Above is an example of a narrow 4-2-2-2 structure used to force the opponent wide and continuing with the concept of pressing-traps, creating a situation where the opponent cannot progress further and pass options can be anticipated with increasing the probability of being intercepted. This though is just one of many examples, and coaches should adjust and in order to create triggers suited for their own team in relation to whichever system/structure is used and approach to pressing traps in order to win the ball back. 

The ball is won and blue players make runs into depth in order to take advantage of the positive transition phase. 

In this variant of the 1st exercise, you play (11v11) in a full sized pitch using 3 different zones. Every attack/play starts inside of the zone 2 (blue zone). In order to play into the zone 3 (black zone), you must reach the last 3rd of the pitch (close to the penalty area). Implicitly this rule in turn also gives a ‘reward’ for the pressing team in a way that the earlier/higher up they win the ball back (inside the zone 2), the closer and faster are they able to reach the zone 3 to score a goal via counter-attack. The mentality here can be that if you press high and try to win the ball back as early as possible, you’re able to counter-attack from positions much closer to the goal which leaves a higher chance of eventually scoring from a positive transition phase.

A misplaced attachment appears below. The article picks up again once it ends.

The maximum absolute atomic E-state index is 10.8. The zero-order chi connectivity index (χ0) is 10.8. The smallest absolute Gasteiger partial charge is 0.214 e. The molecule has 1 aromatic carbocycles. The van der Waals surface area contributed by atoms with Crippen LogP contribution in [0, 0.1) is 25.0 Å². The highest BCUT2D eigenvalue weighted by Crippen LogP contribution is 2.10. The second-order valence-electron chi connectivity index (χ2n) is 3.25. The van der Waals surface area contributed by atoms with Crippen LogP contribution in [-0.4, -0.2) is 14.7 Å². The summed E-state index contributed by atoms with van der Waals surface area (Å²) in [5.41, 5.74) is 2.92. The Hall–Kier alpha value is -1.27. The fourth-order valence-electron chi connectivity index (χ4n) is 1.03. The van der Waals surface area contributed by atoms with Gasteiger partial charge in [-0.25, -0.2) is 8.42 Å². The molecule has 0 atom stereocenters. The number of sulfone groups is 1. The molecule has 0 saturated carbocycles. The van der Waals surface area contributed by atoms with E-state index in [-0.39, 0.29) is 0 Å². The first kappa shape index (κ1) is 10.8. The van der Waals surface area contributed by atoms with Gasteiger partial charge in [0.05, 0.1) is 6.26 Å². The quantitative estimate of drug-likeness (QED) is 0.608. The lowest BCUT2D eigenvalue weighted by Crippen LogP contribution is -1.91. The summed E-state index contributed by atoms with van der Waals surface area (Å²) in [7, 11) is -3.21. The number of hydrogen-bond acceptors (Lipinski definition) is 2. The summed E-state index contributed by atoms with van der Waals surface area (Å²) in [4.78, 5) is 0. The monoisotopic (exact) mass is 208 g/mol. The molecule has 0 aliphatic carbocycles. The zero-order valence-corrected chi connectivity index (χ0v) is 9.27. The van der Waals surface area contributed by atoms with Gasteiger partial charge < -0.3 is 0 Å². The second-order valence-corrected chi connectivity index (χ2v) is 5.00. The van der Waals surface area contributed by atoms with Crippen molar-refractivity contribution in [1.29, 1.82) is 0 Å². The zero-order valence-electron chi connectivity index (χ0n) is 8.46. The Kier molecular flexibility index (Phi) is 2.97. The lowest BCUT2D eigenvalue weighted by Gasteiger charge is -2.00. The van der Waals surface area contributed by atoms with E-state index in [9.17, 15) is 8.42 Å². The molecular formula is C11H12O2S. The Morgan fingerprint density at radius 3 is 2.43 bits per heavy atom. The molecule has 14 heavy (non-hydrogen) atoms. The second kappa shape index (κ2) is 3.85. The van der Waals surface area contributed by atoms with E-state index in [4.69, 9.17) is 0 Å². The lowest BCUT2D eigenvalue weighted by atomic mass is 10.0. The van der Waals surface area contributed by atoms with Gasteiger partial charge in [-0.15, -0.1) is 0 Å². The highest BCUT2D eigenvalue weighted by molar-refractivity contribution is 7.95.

Examples of coaching points can be: “Maintain compactness vertically and horizontally” – the importance of having proper distances between the teammates

Prevent opponents from progressing through central areas” – since the rule itself rewards progression through the centre, it implicitly alerts the pressing team to the need to protect this area, while the possession team sees the value in playing through it. 

The players closest to the ball decide the trigger, the rest adjust to the player and the ball” – in order to keep the team proactive, collectively creating and responding to triggers and moving together in relation to the reference points. The ball, teammate, space and opponent. 

Different triggers include loose touches, bad body positioning/orientation, side passes (that gain no superiority). Players should understand the concept of how these sequences can create potential advantages when defending, with the aim of recovering possession as early as possible.

With the coaches guidance coach and with periodisation, the team will increase its ability to work for longer periods in the game, which will lead to more pressing sequences and eventually better actions thanks to the improved physical fitness. In the exercise, the coach is, as explained, also able to help players understand the purpose of pressing, improve the collective spatial awareness. This will help as well as work on creating well-timed pressing actions and drive home the importance of being compact in order to most importantly: win the ball back!

One Comment Add yours

  1. Well put, thank you. Also, heads up, there is a paragraph or two that is in black font on a black background, cannot be seen unless it is highlighted.